Sunday, February 3, 2013

Featured artist Cynthia from Antiquitiy Travelers

Hello everyone after a whole month of being challenged with the photo a day challenge in January I am back to regular programming.  Today back with the featured artist I bring you Cynthia from Antiquity Travelers a fellow blogger whose source of inspiration is travel and exploration!  Enjoy the interview.

1. Tell us as little or as much as you would like about yourself.
I don’t think any one of us define ourselves by any one thing. But perhaps where I grew up does give an insight into who I am. I grew up in the Pacific Northwest in a small coastal town where fishing and logging are a way of life. Most people are employed in the mills, canneries, or as fishermen and loggers. I think this simplicity of life grounds me.

Wanting to travel is something that came later. I didn’t travel much until I was out of college, but once I started I just could not stop. Luckily both my husband and I share a love of travel; to see another culture and to explore the history of the place. We always look for a good local museum, and if I can find it I look for an exhibit on jewelry. You can tell a lot from a people by what they valued. For example, one of my favorite books on jewelry is one on Native American beadwork which gives such rich history to the traditional stitching. I blogged about this awhile back describing a Native American tradition of using a Spirit Bead:

This tradition dates as far back as 800 A.D. and served as talismans against threat.  The spirit bead is one that stands apart from the rest of the pattern; sometimes a bead of a different color. Native Americans believed that each piece should contain an intentional mistake (or spirit bead) somewhere within the pattern because humans cannot achieve perfection. If we attempt perfection it could be bad luck. And the spirit world would not enter into anything that was flawless. So a spirit bead was sewn in among the others to provide a flaw where the spirit could enter and flow through the beadwork. A spirit bead is a reminder anything created by human hands cannot be perfect. These Native American beaders would intentionally include a wrong colored bead as a way to honor the Great Spirit and express humility.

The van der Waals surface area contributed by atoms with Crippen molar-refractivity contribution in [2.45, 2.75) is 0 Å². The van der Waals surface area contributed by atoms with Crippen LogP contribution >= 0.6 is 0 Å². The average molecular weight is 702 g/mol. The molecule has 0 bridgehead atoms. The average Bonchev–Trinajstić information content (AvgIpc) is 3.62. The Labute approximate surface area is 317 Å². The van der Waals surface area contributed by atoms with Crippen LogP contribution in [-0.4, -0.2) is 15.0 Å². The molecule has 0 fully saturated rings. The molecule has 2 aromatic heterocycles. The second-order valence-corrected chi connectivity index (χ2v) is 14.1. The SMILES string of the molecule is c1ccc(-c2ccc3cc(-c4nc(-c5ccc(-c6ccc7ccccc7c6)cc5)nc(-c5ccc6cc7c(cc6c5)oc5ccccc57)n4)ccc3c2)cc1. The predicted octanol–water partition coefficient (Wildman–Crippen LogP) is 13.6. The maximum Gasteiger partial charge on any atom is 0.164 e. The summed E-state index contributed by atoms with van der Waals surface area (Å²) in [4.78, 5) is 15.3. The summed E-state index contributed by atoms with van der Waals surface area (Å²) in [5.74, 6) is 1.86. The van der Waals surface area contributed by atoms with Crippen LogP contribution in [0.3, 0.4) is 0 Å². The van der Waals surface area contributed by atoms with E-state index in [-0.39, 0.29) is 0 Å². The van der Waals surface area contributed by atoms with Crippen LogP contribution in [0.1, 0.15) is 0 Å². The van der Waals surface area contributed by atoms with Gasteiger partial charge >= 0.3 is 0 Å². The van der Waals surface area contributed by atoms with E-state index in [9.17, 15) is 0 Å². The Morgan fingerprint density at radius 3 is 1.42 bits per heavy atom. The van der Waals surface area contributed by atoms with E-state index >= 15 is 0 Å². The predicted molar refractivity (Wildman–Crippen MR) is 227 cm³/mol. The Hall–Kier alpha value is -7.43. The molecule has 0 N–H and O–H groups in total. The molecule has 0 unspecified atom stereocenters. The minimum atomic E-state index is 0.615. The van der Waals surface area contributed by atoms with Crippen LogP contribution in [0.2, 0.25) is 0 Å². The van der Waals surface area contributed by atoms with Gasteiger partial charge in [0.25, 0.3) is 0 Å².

I first started making beaded jewelry as a girl. I think I was about 8 years old. My family took a trip to Crater Lake and I was fascinated by the Native American beadwork I saw at the park stores. My grandmother bought me my first beaded necklace, and I was hooked. Once I got home I begged my mother to take me to the local bead store to buy seed beads. I guess beading and making jewelry has turned out to be a life-long passion for me.

Beading in Native American Tradition (book): http://books.google.com/books/about/Beading_in_the_Native_American_Tradition.html?id=7HYAAAAACAAJ Blog post: http://antiquitytravelers.blogspot.com/2012/07/freedom-fridays-peyote-with-spirit-bead.html

Earrings:  Vintage Adventurine and Onyx
2. What do you sell?  I sell jewelry. It is all handmade using items like semi-precious stones, pearls, shells, art glass, enamels or the occasional beachcombing item like seaglass. I use gold and silver earwires as I have allergies to base metals and so I swear by not using them for the items I create.  I rarely duplicate an item as I create each piece as an artistic outlet. I’m lucky that this is a hobby for me, and I don’t need to focus on the margins. I am just trying to afford my bead-a-holic tendencies so I can buy more beautiful beads! But in all seriousness, handmade is labor intensive. I have such respect for the artisans on sites like Etsy and Artfire who have dedicated themselves to making a business with their craft. I recently joined an Etsy team call Blogging Business Artisans (BBA). This is an amazing team of people dedicated to handmade. They are very hard working, putting in long hours to create their items, and all for the love of their craft and running their own business. I have been so impressed by the dedication they have and how supportive they are to each and every person on the team. 

3. Why handmade?  My common response to this is ‘because I don’t knit.’ It is a relaxing hobby to me. Some people like to knit the hours away; making scarf after scarf. That isn’t me. I like the uniqueness of handmade jewelry, and challenge myself to create in a way that ties to art, history or culture. 

One other reason for handmade is that I hope to pass on a legacy to my girls. My Grandmother taught me how to crochet and to sew. It is a lost art really. I want my girls to understand the value of making something with your hands. They both bead as well, although I’m not sure that they’ll really dive in. But that isn’t the point. I want them to understand the time that artisans put into a craft. They see that with me and the jewelry I make. 


Gold and Onyx earrings